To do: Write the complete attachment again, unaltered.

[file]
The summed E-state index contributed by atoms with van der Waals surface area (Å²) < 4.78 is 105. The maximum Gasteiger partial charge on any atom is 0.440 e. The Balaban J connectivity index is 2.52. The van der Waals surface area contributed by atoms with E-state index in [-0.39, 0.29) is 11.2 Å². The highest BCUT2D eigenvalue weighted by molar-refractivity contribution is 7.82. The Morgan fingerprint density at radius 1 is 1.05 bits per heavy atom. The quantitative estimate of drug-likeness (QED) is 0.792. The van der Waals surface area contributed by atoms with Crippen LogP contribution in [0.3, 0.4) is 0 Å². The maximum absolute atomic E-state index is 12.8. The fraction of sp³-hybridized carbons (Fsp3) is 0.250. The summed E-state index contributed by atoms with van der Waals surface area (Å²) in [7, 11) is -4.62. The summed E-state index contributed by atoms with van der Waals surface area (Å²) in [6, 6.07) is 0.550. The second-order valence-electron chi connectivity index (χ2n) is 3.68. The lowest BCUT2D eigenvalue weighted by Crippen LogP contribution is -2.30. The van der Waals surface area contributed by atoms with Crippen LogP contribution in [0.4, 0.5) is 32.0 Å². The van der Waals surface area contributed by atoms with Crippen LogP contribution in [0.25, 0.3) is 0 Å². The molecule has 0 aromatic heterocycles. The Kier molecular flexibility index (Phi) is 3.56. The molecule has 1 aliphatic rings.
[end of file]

The summed E-state index contributed by atoms with van der Waals surface area (Å²) < 4.78 is 105. The maximum Gasteiger partial charge on any atom is 0.440 e. The Balaban J connectivity index is 2.52. The van der Waals surface area contributed by atoms with E-state index in [-0.39, 0.29) is 11.2 Å². The highest BCUT2D eigenvalue weighted by molar-refractivity contribution is 7.82. The Morgan fingerprint density at radius 1 is 1.05 bits per heavy atom. The quantitative estimate of drug-likeness (QED) is 0.792. The van der Waals surface area contributed by atoms with Crippen LogP contribution in [0.3, 0.4) is 0 Å². The maximum absolute atomic E-state index is 12.8. The fraction of sp³-hybridized carbons (Fsp3) is 0.250. The summed E-state index contributed by atoms with van der Waals surface area (Å²) in [7, 11) is -4.62. The summed E-state index contributed by atoms with van der Waals surface area (Å²) in [6, 6.07) is 0.550. The second-order valence-electron chi connectivity index (χ2n) is 3.68. The lowest BCUT2D eigenvalue weighted by Crippen LogP contribution is -2.30. The van der Waals surface area contributed by atoms with Crippen LogP contribution in [0.4, 0.5) is 32.0 Å². The van der Waals surface area contributed by atoms with Crippen LogP contribution in [0.25, 0.3) is 0 Å². The molecule has 0 aromatic heterocycles. The Kier molecular flexibility index (Phi) is 3.56. The molecule has 1 aliphatic rings.